5 minutes with Louise Owen
Louise Owen is a Sexual Health Physician and Director of the Statewide Sexual Health Service in Tasmania. She was a speaker at the 2018 National Conference on Incontinence in Hobart. In addition to her clinical role, Louise is a lecturer on sexual health and related topics.
Could you share how you’ve been working with health professionals, particularly in the continence field, to educate them on the needs of the LGBTI (lesbian, gay, bisexual, transgender and/or intersex) community?
Raising awareness of the health needs of the LGBTI community has been on our agenda for a long time. As our transgender and gender-diverse practice grows, there have been increased calls for education from other health professionals.
This includes speaking with GPs, staff at incontinence services and practice managers. In our sessions we discuss general principles about inclusive language, feeling comfortable addressing LGBTI issues and feeling confident to raise topics if the client or patient may be feeling a little hesitant.
I also encourage health professionals to pass this information onto their colleagues: chatting about registration forms, preferred names and inclusive language that we can all use in our day to day practice.
Why is this education so important?
We know that many people within the LGBTI community live happy, connected and positive lives, but there are those who have significant mental health issues and who experience poorer physical and mental health outcomes. Many have experienced stigma and discrimination in everyday life, including during their encounters with health professionals.
If we can raise awareness with health professionals, we may be able to assist people on their journey through the medical system.
Many people have concerns and wonder whether the health professional will respect their body, gender and identity. Do they understand about correct pronouns? Will they ask loads of probing questions about gender matters even if the consult is nothing to do with that?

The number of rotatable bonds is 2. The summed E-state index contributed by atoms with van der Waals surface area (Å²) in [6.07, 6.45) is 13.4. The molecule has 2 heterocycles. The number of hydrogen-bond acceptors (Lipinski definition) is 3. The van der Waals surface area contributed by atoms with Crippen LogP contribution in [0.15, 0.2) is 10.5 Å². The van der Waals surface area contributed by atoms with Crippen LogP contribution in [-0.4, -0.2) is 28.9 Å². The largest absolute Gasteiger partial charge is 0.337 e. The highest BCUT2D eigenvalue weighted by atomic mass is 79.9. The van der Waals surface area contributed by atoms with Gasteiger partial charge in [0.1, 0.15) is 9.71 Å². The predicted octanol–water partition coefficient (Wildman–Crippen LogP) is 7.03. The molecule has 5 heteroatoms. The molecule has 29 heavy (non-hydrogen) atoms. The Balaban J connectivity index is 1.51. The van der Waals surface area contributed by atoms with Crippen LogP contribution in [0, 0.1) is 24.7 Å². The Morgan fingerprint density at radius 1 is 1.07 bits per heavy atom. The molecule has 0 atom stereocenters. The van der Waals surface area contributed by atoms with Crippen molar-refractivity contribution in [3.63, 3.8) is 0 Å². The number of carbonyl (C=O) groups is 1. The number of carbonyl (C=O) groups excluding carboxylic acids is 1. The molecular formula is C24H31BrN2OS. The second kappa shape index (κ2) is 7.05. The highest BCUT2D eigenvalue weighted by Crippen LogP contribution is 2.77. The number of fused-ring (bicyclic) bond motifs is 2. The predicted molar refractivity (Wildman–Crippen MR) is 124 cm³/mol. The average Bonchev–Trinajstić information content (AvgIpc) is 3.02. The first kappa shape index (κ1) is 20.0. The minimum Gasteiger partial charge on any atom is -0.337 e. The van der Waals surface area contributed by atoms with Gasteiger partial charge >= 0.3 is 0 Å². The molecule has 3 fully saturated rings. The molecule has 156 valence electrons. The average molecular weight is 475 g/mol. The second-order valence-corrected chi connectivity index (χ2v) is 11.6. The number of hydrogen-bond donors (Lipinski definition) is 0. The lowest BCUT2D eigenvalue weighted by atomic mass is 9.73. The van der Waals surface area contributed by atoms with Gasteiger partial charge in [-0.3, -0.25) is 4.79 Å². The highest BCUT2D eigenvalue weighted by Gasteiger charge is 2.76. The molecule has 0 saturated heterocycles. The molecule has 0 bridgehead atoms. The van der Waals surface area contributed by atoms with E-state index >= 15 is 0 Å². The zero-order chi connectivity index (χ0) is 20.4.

Bladder, bowel and pelvic health can be so personal and people are often embarrassed to seek help. What are your tips for people in the LGBTI community on finding a medical service or practice that’s right for them?
Ideally all health practitioners would be ‘friendly’ and non-discriminatory, but we know this isn’t always the case.
If your concern is around sexual health, intimate pelvic issues or bowel symptoms such as bleeding, you could start your discussions with a friendly GP or sexual health clinic. These doctors and nurses are usually very comfortable talking about these issues and should make the process a little easier.
Try searching the internet as some practices and practitioners may actively list themselves as ‘friendly’. Some practices are outwardly friendly and display rainbow flag signs, or you could go somewhere that comes recommended by other friends or family.
Are there benefits to being open and disclosing to your health professionals?
Health professionals are there to help and have expertise to assist you. Overall, it is best to seek assistance and link in with health professionals if possible.
Helping them understand other aspects of your life and wellbeing can assist them in addressing your health needs more specifically.
It is not essential to disclose if you belong in the LGBTI community and for some people, they may not feel it is safe to do so.
You might be worried about how to approach being open with your health professional. Perhaps you may wish to take someone along to your first appointment. You can write down your symptoms or concerns so that if you get anxious or nervous, you don’t forget them.
For confidential information and advice about bladder and bowel health, call the National Continence Helpline on 1800 33 00 66.